A short interview with Todor – Our Bulgarian producer
Todor worked his way up in this industry. From lending his voice to our most beloved sidekick, Donkey from Shrek, hosting a TV show for the Bulgarian National Television and then setting up his own production company, the diversity and repertoire of Todor never fails to amaze us.
Todor has a wide range of skills to manage the complexity of a film production. He is always ready to go the extra mile to accommodate last minute changes or to overcome the challenges that can arise on a shoot day.
We’re lucky to have him on our team.
We talked with Todor about what inspired him to become a producer, the responsibility a producer carries in finding and shaping stories and about the most common misconceptions regarding video production.
How did you get in the industry and how did you become a producer?
I would say that my journey through the media stage of Bulgaria, has been quite adventurous and rewarding. I’ve graduated the National Theatre and Film Academy of Sofia in the year 2000 as a “puppet theatre director” and as probably most young artist around the world do, I started with various film and theatre related jobs to gain some experience and to keep some income actually coming in. My first steps were in voice over (which I still do occasionally, if an interesting project comes by). For the last 20 years I have dubbed multiple characters for the Bulgarian versions of many animated feature films. In other words, if you decide to watch an animated film in Bulgarian, you will most likely hear my voice as the Donkey (Shrek), as Marty (Madagascar), Elliot (Open Season), as Rango (Rango), Mr. Grinch (The Grinch), as Cat (Cat in the Hat), Mumble (Happy Feet), Crane (Kung-Fu Panda) and some more. So, the fascination with film was already there, I just needed to find a way to start telling stories, not only adding the voice on top.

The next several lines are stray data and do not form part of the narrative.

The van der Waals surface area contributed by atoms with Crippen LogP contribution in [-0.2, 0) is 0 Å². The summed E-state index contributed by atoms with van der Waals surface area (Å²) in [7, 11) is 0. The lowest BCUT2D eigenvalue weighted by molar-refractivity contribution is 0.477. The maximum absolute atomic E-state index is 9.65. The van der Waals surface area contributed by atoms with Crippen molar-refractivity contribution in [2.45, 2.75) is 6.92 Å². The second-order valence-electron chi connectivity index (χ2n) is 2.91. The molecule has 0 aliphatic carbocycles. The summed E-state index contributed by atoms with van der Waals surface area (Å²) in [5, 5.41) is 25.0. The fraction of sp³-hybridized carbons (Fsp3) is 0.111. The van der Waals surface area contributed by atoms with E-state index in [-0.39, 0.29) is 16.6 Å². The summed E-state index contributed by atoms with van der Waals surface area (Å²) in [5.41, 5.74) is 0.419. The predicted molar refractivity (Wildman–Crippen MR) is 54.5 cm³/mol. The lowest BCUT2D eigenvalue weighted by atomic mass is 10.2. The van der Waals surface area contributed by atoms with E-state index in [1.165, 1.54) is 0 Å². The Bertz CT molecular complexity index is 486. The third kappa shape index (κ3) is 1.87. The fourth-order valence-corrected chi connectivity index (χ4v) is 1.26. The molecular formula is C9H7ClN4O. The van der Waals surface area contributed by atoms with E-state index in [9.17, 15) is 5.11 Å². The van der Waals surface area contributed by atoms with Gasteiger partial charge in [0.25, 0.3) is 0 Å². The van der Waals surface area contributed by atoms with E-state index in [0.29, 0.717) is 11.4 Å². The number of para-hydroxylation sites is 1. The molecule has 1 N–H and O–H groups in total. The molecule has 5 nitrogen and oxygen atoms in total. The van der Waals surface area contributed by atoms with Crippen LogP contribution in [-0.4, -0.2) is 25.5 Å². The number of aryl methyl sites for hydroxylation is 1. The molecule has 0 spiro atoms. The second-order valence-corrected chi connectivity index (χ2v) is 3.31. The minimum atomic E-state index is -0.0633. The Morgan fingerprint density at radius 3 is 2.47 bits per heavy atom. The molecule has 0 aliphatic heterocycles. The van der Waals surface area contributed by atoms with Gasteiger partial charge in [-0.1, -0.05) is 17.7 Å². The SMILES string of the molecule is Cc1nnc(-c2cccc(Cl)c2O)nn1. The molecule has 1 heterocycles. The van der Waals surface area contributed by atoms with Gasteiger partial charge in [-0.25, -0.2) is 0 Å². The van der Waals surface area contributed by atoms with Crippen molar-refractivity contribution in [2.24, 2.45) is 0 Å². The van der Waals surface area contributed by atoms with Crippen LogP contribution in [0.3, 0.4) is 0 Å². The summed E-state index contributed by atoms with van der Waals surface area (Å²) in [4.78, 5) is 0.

In the years between 2000 and 2007 I’ve been performing at a local theatre, directing kid’s shows, organizing tours around Europe and Asia with performances and workshops for children and even hosted a TV show for the Bulgarian National Television. I started working for a local production company in 2007 and for the next 12 years directed and produced talk shows, game programs, TV comedy series and reality formats for local and international TV channels. In 2019 I’ve decided to set up my own production company and this is how Adventure Films was born – a small team of professionals with shared passion for movie making, always ready to tell the next good story.
What kind of mindset is required for this role?
Great question and not an easy one. To answer it correctly, I would separate producing in-house projects (created and developed by our own team) and providing filming services to foreign producers, as I believe the mindset needed in these two cases, differs significantly.
Producing your own projects of course requires the full set of management skills a producer needs to have, however in this case, you are the “captain of the ship” – you make your decisions and you follow them, for better or worse. You carry a great deal of responsibility, however your decisions affect yourself and your team only.